Alison Mosshart, Jello Biafra, Cheetah Chrome Bring It to Bootleg Show
STORY By DONNA BALANCIA, PHOTOS By HEATHER HARRIS
SILVER LAKE — There was a kitchen drawer at our house that had all sorts of cool things: From screwdrivers to Scotch tape, gumballs to love beads. My dad called it “contained craziness.”
It was like that the other night for James Williamson’s Re-Licked concert at the Bootleg. Set against a ambient backdrop, the show was a powerful reminder of punk rock’s past, and an exciting sign of the future of the genre.
Accompanied by what could only be called The A-List of Alternative Artists, Williamson amassed a show that was one of the most action-packed we’ve ever seen. Williamson may have been known as producer and guitarist before, but now he can certainly claim the title of talent scout and promoter.
Calling on his relationships with people like Dead Weather’s Alison Mosshart, Jello Biafra, Joe Cardamone, Lisa Kekaula of the Bell Rays, Cheetah Chrome, and Frank Meyer and the Street Walkin’ Cheetahs, Williamson took a one-off show and turned it into a screaming social event of great success.
SEE HEATHER HARRIS’ PHOTO ESSAY BELOW
Band Street Walkin’ Cheetahs and ex-Dead Boys guitarist Chrome lent support as opening acts and joined in the action during the main show, as did “new guys” The Richmond Sluts, who were the young standouts.
The Richmond Sluts’ music and appearance were reminicent of a true 1970s rock n roll band. The charisma, stage presence and white go-go boots of frontman Shea Roberts is really something to appreciate. Roberts is clearly the new sex symbol of Rock N Roll.
Williamson said he selected Carolyn Wonderland to sing “Open Up And Bleed,” because he was looking for a Janis Joplin-type style for the song. She breathes new life into a great classic with a feminine touch and vulnerable but commanding stage persona.
Meyer of the popular Streetwalkin’ Cheetahs has a fabulous personality, cool performance style and he did an excellent job running the show, introducing performers and keeping people laughing with his jokes. He gave super energetic renditions of “She Creatures of the Hollywood Hills” and “I’m Sick of You.”
Mosshart’s performance is always something to see — unique and relaxed — her body twisting with each word and wild hair seemingly with a life of its own. She knows how to keep the audience hanging on every motion.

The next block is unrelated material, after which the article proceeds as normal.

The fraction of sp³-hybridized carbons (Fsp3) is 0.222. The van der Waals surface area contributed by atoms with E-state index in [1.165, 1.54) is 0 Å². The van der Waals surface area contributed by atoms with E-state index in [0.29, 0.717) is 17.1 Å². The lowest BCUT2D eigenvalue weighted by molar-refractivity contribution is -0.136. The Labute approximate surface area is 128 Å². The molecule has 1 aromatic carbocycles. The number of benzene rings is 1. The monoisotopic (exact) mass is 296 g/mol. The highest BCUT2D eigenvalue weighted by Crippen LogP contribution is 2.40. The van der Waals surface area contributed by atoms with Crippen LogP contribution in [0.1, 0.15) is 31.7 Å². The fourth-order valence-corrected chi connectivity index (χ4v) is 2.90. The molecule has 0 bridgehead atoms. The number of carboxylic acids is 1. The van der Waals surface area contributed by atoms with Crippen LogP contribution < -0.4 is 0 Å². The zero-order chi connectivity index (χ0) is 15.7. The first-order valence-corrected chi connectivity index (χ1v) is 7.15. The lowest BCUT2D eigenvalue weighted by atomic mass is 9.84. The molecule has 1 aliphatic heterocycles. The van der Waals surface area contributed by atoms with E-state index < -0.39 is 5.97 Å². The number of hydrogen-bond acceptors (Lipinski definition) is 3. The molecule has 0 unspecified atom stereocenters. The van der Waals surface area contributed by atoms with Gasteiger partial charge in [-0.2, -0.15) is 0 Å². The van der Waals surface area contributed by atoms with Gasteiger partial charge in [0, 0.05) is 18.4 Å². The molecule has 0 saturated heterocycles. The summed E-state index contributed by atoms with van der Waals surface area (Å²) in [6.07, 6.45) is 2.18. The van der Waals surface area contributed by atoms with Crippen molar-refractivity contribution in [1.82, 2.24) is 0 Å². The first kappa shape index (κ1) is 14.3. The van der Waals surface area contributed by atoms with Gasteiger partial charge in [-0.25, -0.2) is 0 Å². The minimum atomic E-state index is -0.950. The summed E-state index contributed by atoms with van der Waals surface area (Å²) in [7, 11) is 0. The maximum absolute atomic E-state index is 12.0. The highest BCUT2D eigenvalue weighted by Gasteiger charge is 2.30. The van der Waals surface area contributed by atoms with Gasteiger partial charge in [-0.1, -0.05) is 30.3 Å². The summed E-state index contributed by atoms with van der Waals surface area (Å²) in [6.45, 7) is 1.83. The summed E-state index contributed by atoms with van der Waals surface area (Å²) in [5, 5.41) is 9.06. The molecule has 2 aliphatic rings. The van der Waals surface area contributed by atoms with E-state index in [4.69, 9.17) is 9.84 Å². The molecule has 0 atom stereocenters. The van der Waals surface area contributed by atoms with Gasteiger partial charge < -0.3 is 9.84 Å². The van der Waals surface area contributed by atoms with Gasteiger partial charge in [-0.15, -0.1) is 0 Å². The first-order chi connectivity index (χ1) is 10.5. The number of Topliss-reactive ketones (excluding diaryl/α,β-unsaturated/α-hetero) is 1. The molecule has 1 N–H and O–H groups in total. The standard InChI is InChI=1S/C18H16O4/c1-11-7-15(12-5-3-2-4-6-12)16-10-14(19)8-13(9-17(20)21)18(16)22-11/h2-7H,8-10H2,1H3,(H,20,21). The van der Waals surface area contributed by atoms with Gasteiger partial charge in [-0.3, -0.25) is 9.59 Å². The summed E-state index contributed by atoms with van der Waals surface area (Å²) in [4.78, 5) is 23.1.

Her crooning “Till The End of the Night” captured the audience as she is both flirtatious and powerful in her delivery. With Malin on “Wild Love,” she shows a gregarious and giving nature in her performance. She clearly enjoys collaborating with established as well as up-and-coming musicians.
Ron Young of Little Caesar was a breath of fresh air with his hard rock style. He delivered a solid performance of “Rubber Leg.” Young’s the kind of guy you want to be in the trenches with, as he is a real team player with a great attitude and cool swagger.
Joe Cardamone of The Icarus Line taunted the audience with “Scene of The Crime” and “Pinpoint Eyes.” This Los Angeles artist has been working with The Icarus Line and previously fronted Kanker Sores. Kekaula’s wild energy turned “I Got A Right” into a hopping punk revival, soul style.
The opening song was a predictor for the superband performance: Biafra’s “Head On The Curve” was a wild shout out to both Iggy Pop and his Dead Kennedys days — he is still a wild man and compelling to the point where you can’t keep your eyes off him.
For show-enders “Search and Destroy” and “Louie Louie” it was like controlled chaos erupted on stage, and it was calamity on whom to focus the lens.
There was so much action at once it was like a three-ring circus with people running all over the place — Malin whipping his microphone cord around, Cheetah Chrome’s bald pate gleaming, Biafra waving his arms around, and Kekaula relieving her fellow musicians by fanning them wildly. Yes, with a fan.
Meanwhile, Williamson, who assembled the crazy crew of alternative’s wildly talented, kept his cool, calmly playing his well-recognized guitar in the corner of the stage.
When we asked him, “How did you keep a straight face?” he responded with a cool chuckle and the whole reason for the show: “It was a lot of fun, wasn’t it?”
Yes It Was. See The Entire Show HERE
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